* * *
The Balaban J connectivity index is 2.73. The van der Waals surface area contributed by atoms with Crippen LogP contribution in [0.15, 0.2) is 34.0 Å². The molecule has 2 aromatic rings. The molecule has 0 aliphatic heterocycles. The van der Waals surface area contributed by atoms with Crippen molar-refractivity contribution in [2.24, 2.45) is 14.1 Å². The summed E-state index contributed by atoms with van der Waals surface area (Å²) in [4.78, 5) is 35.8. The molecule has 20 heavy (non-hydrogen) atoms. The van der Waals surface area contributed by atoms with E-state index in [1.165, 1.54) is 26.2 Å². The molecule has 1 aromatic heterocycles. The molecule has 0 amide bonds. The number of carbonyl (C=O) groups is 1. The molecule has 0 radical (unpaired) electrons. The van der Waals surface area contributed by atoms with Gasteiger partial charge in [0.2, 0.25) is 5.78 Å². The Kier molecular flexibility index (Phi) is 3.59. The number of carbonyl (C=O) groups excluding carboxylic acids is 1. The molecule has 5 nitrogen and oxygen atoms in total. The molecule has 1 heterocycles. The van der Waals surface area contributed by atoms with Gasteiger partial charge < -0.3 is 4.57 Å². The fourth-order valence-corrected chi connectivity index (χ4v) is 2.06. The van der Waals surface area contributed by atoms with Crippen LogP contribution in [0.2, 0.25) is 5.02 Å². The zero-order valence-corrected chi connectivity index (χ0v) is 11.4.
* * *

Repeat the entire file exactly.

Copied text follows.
The Balaban J connectivity index is 2.73. The van der Waals surface area contributed by atoms with Crippen LogP contribution in [0.15, 0.2) is 34.0 Å². The molecule has 2 aromatic rings. The molecule has 0 aliphatic heterocycles. The van der Waals surface area contributed by atoms with Crippen molar-refractivity contribution in [2.24, 2.45) is 14.1 Å². The summed E-state index contributed by atoms with van der Waals surface area (Å²) in [4.78, 5) is 35.8. The molecule has 20 heavy (non-hydrogen) atoms. The van der Waals surface area contributed by atoms with E-state index in [1.165, 1.54) is 26.2 Å². The molecule has 1 aromatic heterocycles. The molecule has 0 amide bonds. The number of carbonyl (C=O) groups is 1. The molecule has 0 radical (unpaired) electrons. The van der Waals surface area contributed by atoms with Gasteiger partial charge in [0.2, 0.25) is 5.78 Å². The Kier molecular flexibility index (Phi) is 3.59. The number of carbonyl (C=O) groups excluding carboxylic acids is 1. The molecule has 5 nitrogen and oxygen atoms in total. The molecule has 1 heterocycles. The van der Waals surface area contributed by atoms with Gasteiger partial charge < -0.3 is 4.57 Å². The fourth-order valence-corrected chi connectivity index (χ4v) is 2.06. The van der Waals surface area contributed by atoms with Crippen LogP contribution in [0.2, 0.25) is 5.02 Å². The zero-order valence-corrected chi connectivity index (χ0v) is 11.4.